Group membership and eyewitness testimony
1999 (English)Doctoral thesis, comprehensive summary (Other academic)
The present thesis includes four empirical studies that explore whether eyewitness accounts of a violent crime may be affected by factors related to the group membership of witness, perpetrator, and victim.
Study 1 investigates how an immigrant and a Swedish perpetrator of a simulated, violent robbery are evaluated and remembered by immigrant and Swedish witnesses. It was found that both groups of witnesses evaluated an ethnically dissimilar, out-group perpetrator as more culpable than an ethnically similar, in-group perpetrator. In a line-up task, both witness groups mistakenly identified an innocent immigrant more often than an innocent Swede. Study 2 compared experienced police officers and civilians with respect to intergroup biases and memory performance in a witness situation. The results showed that the police officers were less ethnocentric than the civilians in their evaluations of an immigrant and a Swedish perpetrator. Moreover, the police officers remembered the perpetrator and his weapon more accurately than the civilians. In Study 3, the influence of the gender of witness, perpetrator, and victim on an eyewitness report was examined. This study showed that women were more accurate than men in overall memory of a simulated mansslaughter incident involving either a male or a female perpetrator and a male or a female victim. Furthermore, both a male perpetrator and a male victim were assigned more culpability than their female counterparts. Study 4 explores the effects of stereotype priming in an eyewitness context. The results indicated that the priming of a social stereotype may have an impact on eyewitness evaluations and memories of a violent perpetrator who is not a member of the target group.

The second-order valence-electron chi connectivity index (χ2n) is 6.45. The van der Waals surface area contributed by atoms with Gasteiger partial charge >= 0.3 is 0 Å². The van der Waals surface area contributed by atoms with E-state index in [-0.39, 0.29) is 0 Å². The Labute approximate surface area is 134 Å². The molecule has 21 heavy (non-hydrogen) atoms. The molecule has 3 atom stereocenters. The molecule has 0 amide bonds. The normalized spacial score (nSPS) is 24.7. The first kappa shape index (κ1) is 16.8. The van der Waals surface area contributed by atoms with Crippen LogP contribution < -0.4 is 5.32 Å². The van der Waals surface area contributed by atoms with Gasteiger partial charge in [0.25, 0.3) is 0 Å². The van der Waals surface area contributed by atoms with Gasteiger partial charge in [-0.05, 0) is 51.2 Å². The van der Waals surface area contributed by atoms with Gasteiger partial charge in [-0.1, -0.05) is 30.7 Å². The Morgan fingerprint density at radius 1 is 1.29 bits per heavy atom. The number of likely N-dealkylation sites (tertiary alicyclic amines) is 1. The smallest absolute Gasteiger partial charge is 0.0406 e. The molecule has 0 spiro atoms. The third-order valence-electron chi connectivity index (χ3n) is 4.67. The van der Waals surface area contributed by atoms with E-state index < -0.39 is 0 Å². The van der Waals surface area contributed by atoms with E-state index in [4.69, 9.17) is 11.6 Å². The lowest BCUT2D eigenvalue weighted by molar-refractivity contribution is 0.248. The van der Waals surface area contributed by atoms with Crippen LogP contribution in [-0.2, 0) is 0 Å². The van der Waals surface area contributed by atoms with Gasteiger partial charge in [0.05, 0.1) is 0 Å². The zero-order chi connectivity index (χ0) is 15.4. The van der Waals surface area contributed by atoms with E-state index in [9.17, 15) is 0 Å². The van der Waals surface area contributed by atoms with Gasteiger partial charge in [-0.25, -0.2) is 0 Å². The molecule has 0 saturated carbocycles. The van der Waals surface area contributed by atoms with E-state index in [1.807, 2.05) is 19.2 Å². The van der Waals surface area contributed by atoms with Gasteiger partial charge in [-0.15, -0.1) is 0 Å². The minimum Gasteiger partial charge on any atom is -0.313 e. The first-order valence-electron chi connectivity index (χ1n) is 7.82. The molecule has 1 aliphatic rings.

In sum, the findings of the four studies clearly supported the contention that the group membership of both witness and target persons in a crime scenario can have a significant impact on eyewitness testimony. These results suggest that potential effects of group membership should be thoroughly considered when testimony is evaluated in court proceedings.
Place, publisher, year, edition, pages
Stockholm: Stockholm University , 1999. , 30 p.
Eyewitness testimony, group membership, intergroup biases, memory performance
Research subject Psychology
IdentifiersURN: urn:nbn:se:su:diva-63540ISBN: 91-7153-873-9OAI: oai:DiVA.org:su-63540DiVA: diva2:450697
Shaw, Jerry, Professor
Härtill 4 uppsatser2011-10-212011-10-212011-10-21Bibliographically approved